21 USC § 331 makes clear that federal law prohibits “the introduction or delivery for introduction into interstate commerce of any food, drug, device, tobacco product, or cosmetic that is adulterated or misbranded,” and “the adulteration or misbranding of any food, drug, device, tobacco product, or cosmetic in interstate commerce.” Additionally, 21 USC § 352(f) provides that a drug will be deemed to be misbranded unless its labeling contains adequate directions for use, which typically requires the directions to allow a layperson to use the drug safely and for the purposes for which it was intended.
As with adulteration cases, the FDA can pursue misbranding cases criminally, and the consequences can be severe, especially when the FDA believes that the violation was committed with the intent to defraud or mislead. We routinely see criminal misbranding charges filed in cases involving unapproved new drugs, as well as those involving drugs which have been imported into the United States from other countries, including Canada.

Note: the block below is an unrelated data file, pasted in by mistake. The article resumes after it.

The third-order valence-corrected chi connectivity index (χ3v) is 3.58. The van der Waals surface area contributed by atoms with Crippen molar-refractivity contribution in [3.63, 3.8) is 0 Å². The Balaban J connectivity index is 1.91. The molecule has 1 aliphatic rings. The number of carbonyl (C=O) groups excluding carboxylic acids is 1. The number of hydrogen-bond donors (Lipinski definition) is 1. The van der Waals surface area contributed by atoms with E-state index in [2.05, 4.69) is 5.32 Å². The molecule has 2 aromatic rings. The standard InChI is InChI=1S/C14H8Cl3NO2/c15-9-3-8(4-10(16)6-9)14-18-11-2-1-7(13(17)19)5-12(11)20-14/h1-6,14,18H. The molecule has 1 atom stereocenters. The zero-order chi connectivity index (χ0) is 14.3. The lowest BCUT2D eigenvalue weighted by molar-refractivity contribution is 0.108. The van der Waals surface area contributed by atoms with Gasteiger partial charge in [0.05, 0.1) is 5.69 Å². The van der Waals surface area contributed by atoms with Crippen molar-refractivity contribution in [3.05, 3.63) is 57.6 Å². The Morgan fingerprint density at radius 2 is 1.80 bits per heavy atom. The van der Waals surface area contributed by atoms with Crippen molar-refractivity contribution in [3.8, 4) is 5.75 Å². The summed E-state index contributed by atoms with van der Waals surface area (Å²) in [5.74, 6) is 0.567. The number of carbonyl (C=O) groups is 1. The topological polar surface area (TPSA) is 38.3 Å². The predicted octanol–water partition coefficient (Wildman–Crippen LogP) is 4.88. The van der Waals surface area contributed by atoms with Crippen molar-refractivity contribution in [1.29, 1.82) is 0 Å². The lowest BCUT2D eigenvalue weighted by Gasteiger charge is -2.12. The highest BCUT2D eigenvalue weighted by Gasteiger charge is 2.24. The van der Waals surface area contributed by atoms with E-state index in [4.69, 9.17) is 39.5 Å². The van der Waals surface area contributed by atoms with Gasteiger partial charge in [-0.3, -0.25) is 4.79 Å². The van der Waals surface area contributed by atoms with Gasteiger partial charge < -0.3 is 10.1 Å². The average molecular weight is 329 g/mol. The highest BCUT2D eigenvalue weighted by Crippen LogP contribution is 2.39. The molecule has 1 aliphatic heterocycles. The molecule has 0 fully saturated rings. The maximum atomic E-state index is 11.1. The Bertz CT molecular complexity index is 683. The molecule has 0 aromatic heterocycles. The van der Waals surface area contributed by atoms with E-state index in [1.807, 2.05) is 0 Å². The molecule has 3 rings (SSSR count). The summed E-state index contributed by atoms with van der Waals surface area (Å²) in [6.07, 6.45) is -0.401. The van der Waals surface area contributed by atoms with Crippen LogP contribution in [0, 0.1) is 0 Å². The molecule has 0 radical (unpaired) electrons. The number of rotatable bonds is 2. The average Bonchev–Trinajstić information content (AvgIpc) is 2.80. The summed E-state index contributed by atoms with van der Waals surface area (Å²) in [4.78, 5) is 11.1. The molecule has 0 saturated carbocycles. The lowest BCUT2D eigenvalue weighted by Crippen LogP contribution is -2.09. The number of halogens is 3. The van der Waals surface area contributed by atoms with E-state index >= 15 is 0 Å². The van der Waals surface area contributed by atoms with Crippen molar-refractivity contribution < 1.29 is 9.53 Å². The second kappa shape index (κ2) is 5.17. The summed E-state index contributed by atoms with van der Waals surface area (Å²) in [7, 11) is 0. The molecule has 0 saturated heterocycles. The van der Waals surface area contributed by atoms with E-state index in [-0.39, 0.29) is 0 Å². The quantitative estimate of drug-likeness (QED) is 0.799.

Our FDA criminal defense lawyers have an in-depth understanding of the FDCA and its implementing regulations governing the labeling of regulated articles, as well as extensive experience litigating white collar criminal cases in federal court. If you have been charged with a criminal misbranding violation, contact us now for a free consultation.